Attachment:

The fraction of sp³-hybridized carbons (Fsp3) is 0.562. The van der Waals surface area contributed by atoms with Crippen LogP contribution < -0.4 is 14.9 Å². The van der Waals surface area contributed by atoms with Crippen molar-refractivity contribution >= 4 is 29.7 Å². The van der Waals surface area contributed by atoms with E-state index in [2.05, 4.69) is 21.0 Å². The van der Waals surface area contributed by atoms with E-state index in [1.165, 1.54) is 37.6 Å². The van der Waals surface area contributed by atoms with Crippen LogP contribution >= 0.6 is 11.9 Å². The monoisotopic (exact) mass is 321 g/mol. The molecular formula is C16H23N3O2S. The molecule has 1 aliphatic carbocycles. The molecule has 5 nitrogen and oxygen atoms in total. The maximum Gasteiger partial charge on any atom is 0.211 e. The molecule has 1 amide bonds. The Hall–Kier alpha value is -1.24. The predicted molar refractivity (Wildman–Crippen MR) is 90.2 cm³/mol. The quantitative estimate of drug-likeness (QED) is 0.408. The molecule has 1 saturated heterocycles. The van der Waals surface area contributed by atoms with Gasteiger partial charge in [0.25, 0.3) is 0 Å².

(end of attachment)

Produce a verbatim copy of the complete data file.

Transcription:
The fraction of sp³-hybridized carbons (Fsp3) is 0.562. The van der Waals surface area contributed by atoms with Crippen LogP contribution < -0.4 is 14.9 Å². The van der Waals surface area contributed by atoms with Crippen molar-refractivity contribution >= 4 is 29.7 Å². The van der Waals surface area contributed by atoms with E-state index in [2.05, 4.69) is 21.0 Å². The van der Waals surface area contributed by atoms with E-state index in [1.165, 1.54) is 37.6 Å². The van der Waals surface area contributed by atoms with Crippen LogP contribution >= 0.6 is 11.9 Å². The monoisotopic (exact) mass is 321 g/mol. The molecular formula is C16H23N3O2S. The molecule has 1 aliphatic carbocycles. The molecule has 5 nitrogen and oxygen atoms in total. The maximum Gasteiger partial charge on any atom is 0.211 e. The molecule has 1 amide bonds. The Hall–Kier alpha value is -1.24. The predicted molar refractivity (Wildman–Crippen MR) is 90.2 cm³/mol. The quantitative estimate of drug-likeness (QED) is 0.408. The molecule has 1 saturated heterocycles. The van der Waals surface area contributed by atoms with Gasteiger partial charge in [0.25, 0.3) is 0 Å².